Why Isn't It Harder to Balance on a Bicycle?

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  • Written By: Michael Pollick
  • Edited By: Bronwyn Harris
  • Last Modified Date: 05 March 2020
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Although many frustrated but undaunted five-year-old children may disagree, it is remarkably easy for most people to balance on a bicycle. Professional stunt riders can literally perform tricks on every part of a modified bicycle without touching the ground or even pedaling. Once a bicycle and rider take off from a stationary position, it seems like the bike becomes surprisingly stable in a short amount of time.

So why isn't it harder to balance on a bicycle than it apparently should be? The answer lies in the nature of balance and a few laws of physics. The most difficult part of learning to ride a bicycle for many people is creating enough momentum through pedaling in order to allow the bike to stabilize itself. Once a rider learns how to mount a bicycle and distribute his or her weight, the rest is up to the natural physics of the wheels, seat, pedals, brakes and handlebars.


A bicycle contains two wheels in a straight alignment. At first, this would appear to make it much harder to balance, but physics actually make it easier. When a structure like a revolving wheel starts spinning in one direction around a central axis, it wants to continue moving in that direction. At a certain speed, centrifugal force takes over and makes it extremely difficult to push or pull that wheel in another direction. In the case of a spinning bicycle wheel, the resistance created by centrifugal force is much stronger than gravity's pull towards the ground. As long as the tires are spinning and facing the same direction, it is much easier to balance on a bicycle than use force to make it fall.

Another reason it's easy to maintain proper balance on a bicycle is the position of the seat and pedals in relation to the wheels. A bicycle's center of gravity is very close to the seat and in a line above the pedals. When a rider mounts a bicycle and distributes his or her weight across the seat, frame and handlebars, he or she is positioned right at the center of gravity. This is the same principle of balance which allows tightrope walkers to move across a thin wire with a weighted pole. When a rider becomes perfectly balanced over the center of gravity, he or she only needs to make small adjustments in order to steer into a turn or change direction.

If a bicycle's tires were offset instead of perfectly aligned, or the seat were located far ahead or behind the center of gravity, it would indeed be difficult to balance on a bicycle. A bicycle becomes stable only when it takes advantage of the natural laws of physics and the principles of balance. A unicycle is notably less stable than a bicycle, but the rider still benefits from sitting directly over the center of gravity and creating centrifugal force through pedaling.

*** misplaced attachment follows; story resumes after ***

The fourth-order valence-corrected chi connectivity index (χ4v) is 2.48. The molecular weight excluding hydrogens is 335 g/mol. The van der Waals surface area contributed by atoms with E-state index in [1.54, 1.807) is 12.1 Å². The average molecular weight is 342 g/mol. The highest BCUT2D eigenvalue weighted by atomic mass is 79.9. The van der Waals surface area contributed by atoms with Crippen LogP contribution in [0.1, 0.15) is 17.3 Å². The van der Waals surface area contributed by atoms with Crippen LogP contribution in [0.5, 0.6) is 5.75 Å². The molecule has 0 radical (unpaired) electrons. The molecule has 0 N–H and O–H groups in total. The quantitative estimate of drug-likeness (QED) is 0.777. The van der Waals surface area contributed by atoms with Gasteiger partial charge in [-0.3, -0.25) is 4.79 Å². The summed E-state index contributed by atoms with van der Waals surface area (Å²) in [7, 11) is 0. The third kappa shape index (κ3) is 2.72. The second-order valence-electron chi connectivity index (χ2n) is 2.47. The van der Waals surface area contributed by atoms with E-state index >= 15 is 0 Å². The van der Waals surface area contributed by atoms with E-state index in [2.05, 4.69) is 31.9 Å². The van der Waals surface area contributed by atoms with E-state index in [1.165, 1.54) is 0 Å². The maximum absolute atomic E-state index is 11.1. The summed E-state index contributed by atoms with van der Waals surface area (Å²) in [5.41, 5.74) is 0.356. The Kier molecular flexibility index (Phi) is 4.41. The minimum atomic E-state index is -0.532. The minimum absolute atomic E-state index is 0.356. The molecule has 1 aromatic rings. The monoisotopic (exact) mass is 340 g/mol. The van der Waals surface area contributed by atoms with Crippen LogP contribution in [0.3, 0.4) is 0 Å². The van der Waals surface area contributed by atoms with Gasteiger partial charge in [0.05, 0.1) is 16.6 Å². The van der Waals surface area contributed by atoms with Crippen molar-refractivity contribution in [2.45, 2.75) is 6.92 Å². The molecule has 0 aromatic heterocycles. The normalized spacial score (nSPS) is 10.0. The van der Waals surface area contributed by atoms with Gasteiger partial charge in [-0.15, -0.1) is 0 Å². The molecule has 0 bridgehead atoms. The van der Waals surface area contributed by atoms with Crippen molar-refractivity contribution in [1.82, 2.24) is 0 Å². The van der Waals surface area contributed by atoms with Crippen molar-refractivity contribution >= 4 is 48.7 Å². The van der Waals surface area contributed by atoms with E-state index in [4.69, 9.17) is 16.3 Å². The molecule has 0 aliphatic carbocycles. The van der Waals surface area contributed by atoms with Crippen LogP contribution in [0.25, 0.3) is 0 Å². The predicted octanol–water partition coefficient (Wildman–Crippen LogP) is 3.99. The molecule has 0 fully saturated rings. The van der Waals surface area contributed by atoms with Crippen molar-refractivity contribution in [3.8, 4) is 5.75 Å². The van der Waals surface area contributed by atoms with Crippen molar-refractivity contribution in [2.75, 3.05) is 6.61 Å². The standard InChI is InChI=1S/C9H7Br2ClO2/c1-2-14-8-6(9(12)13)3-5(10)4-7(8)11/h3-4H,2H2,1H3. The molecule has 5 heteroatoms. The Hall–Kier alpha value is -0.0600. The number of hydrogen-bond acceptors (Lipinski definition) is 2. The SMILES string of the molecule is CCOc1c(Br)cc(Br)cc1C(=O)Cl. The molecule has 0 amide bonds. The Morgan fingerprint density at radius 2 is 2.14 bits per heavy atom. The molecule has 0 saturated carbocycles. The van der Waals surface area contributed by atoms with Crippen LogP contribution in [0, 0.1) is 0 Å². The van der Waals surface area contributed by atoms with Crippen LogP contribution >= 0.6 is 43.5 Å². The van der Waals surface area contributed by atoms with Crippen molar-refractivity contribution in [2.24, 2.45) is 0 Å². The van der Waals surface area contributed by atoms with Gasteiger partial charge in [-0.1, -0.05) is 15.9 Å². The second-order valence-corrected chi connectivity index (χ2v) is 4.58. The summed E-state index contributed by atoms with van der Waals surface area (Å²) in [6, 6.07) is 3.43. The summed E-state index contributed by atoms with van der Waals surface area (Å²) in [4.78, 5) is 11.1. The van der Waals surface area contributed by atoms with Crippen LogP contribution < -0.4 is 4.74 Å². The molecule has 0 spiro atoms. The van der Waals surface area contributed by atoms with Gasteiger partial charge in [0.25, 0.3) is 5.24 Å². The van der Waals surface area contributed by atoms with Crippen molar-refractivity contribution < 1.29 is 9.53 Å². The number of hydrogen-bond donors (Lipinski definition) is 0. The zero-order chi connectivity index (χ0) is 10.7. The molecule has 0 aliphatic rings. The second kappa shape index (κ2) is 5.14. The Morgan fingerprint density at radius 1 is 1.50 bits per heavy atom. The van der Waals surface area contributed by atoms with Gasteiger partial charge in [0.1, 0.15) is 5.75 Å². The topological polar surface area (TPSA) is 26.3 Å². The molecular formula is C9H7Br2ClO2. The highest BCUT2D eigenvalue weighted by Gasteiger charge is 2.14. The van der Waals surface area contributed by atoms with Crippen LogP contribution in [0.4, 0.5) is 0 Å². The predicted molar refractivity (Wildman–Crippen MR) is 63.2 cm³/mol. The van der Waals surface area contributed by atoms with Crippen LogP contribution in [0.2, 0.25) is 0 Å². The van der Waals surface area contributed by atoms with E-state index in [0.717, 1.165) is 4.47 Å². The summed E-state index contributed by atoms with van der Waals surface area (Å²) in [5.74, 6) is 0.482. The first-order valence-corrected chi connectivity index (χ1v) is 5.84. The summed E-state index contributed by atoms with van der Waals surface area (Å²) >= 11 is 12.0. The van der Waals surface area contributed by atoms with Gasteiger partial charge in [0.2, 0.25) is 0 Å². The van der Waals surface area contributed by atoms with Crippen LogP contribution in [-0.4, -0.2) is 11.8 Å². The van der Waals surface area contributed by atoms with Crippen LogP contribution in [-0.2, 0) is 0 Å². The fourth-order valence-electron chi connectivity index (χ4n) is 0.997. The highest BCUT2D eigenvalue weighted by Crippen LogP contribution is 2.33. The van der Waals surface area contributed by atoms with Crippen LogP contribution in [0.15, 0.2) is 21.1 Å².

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Post 10

I was fitted for my bike, with the seat up high enough that my knees were in the proper position, but the problem is when I try to start off, I can't get up and going very well. I have fallen a few times trying to get going, because my feet hardly touch.

Also, once I finally get going, I can't seem to ride straight; I tend to swerve a lot. Is there something to help with balance within my body?

Post 9

I believe it has something to do with the caster/camber of the front wheel.

Post 8

Centrifugal force does not exist. Centripetal force creates acceleration towards the center of the circle.

Post 7

Centrifugal force is the major factor. If one is falling towards the right, turning the handlebars in that direction will cause the bicycle and rider to turn to the right, which creates an arc to the right. This arcing to the right creates centrifugal force which, reacting against the contact patch of the tires, forces the bicycle to an upright position. The faster one travels, the larger the radius of the arc is. At sufficient speed, the radius becomes almost infinite.

This is why roller-riding is so much more difficult than road riding. This centrifugal force is missing, only the rather minor gyroscopic effect of the wheels is there, and it really does become a matter of rider balance.

Post 5

Centrifugal force (gyroscope effect) of spinning wheels has no effect on the rear wheel and almost none on the front. And the center of gravity plays a role in balance only from side to side, not front to back.

Post 4

centrifugal force is too weak to aid in balance, especially at low speeds on a bicycle. -wle.

Post 3

What you don't want to do is cross your hands and try to ride a bike, like I did when I was young. It resulted in immediate calamity. I caught the pavement, fell off and broke my wrist. That was bad enough, but I did it in front of the bus queue - much worse. --Mike

Post 2

Try riding a bicycle with the handlebars locked - it's almost impossible. The real reason that you are able to balance is because of the continuous handlebar adjustments which (once you have learned to ride) you make subconsciously all the time. If you start to fall say to the right, a slight right turn on the handlebars puts you back upright again.

Post 1

What a very cool question and a great answer!

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